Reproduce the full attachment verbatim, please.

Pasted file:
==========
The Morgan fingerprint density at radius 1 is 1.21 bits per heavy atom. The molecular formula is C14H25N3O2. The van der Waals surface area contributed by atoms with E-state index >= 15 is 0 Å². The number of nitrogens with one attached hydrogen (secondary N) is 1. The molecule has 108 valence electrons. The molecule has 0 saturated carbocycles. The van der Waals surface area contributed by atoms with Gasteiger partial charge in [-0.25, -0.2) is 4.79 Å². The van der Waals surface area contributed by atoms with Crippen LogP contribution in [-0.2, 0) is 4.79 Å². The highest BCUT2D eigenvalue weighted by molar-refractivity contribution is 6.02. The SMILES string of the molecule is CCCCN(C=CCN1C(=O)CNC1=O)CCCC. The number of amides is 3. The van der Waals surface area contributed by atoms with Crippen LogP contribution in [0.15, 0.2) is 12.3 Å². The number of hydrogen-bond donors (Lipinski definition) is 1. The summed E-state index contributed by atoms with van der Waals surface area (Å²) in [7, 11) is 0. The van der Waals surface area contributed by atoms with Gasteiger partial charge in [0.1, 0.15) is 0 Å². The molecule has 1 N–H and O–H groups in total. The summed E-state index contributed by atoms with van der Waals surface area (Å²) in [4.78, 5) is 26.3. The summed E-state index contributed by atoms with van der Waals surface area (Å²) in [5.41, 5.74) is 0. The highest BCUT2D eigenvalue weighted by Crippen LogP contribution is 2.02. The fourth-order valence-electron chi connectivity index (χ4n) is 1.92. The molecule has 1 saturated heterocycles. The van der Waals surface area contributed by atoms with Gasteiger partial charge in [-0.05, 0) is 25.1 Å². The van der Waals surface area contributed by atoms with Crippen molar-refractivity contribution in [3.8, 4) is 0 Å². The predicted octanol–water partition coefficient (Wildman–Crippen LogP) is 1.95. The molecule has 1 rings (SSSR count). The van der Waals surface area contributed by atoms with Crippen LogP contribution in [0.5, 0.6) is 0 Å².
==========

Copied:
The Morgan fingerprint density at radius 1 is 1.21 bits per heavy atom. The molecular formula is C14H25N3O2. The van der Waals surface area contributed by atoms with E-state index >= 15 is 0 Å². The number of nitrogens with one attached hydrogen (secondary N) is 1. The molecule has 108 valence electrons. The molecule has 0 saturated carbocycles. The van der Waals surface area contributed by atoms with Gasteiger partial charge in [-0.25, -0.2) is 4.79 Å². The van der Waals surface area contributed by atoms with Crippen LogP contribution in [-0.2, 0) is 4.79 Å². The highest BCUT2D eigenvalue weighted by molar-refractivity contribution is 6.02. The SMILES string of the molecule is CCCCN(C=CCN1C(=O)CNC1=O)CCCC. The number of amides is 3. The van der Waals surface area contributed by atoms with Crippen LogP contribution in [0.15, 0.2) is 12.3 Å². The number of hydrogen-bond donors (Lipinski definition) is 1. The summed E-state index contributed by atoms with van der Waals surface area (Å²) in [7, 11) is 0. The van der Waals surface area contributed by atoms with Gasteiger partial charge in [0.1, 0.15) is 0 Å². The molecule has 1 N–H and O–H groups in total. The summed E-state index contributed by atoms with van der Waals surface area (Å²) in [4.78, 5) is 26.3. The summed E-state index contributed by atoms with van der Waals surface area (Å²) in [5.41, 5.74) is 0. The highest BCUT2D eigenvalue weighted by Crippen LogP contribution is 2.02. The fourth-order valence-electron chi connectivity index (χ4n) is 1.92. The molecule has 1 saturated heterocycles. The van der Waals surface area contributed by atoms with Gasteiger partial charge in [-0.05, 0) is 25.1 Å². The van der Waals surface area contributed by atoms with Crippen molar-refractivity contribution in [3.8, 4) is 0 Å². The predicted octanol–water partition coefficient (Wildman–Crippen LogP) is 1.95. The molecule has 1 rings (SSSR count). The van der Waals surface area contributed by atoms with Crippen LogP contribution in [0.5, 0.6) is 0 Å².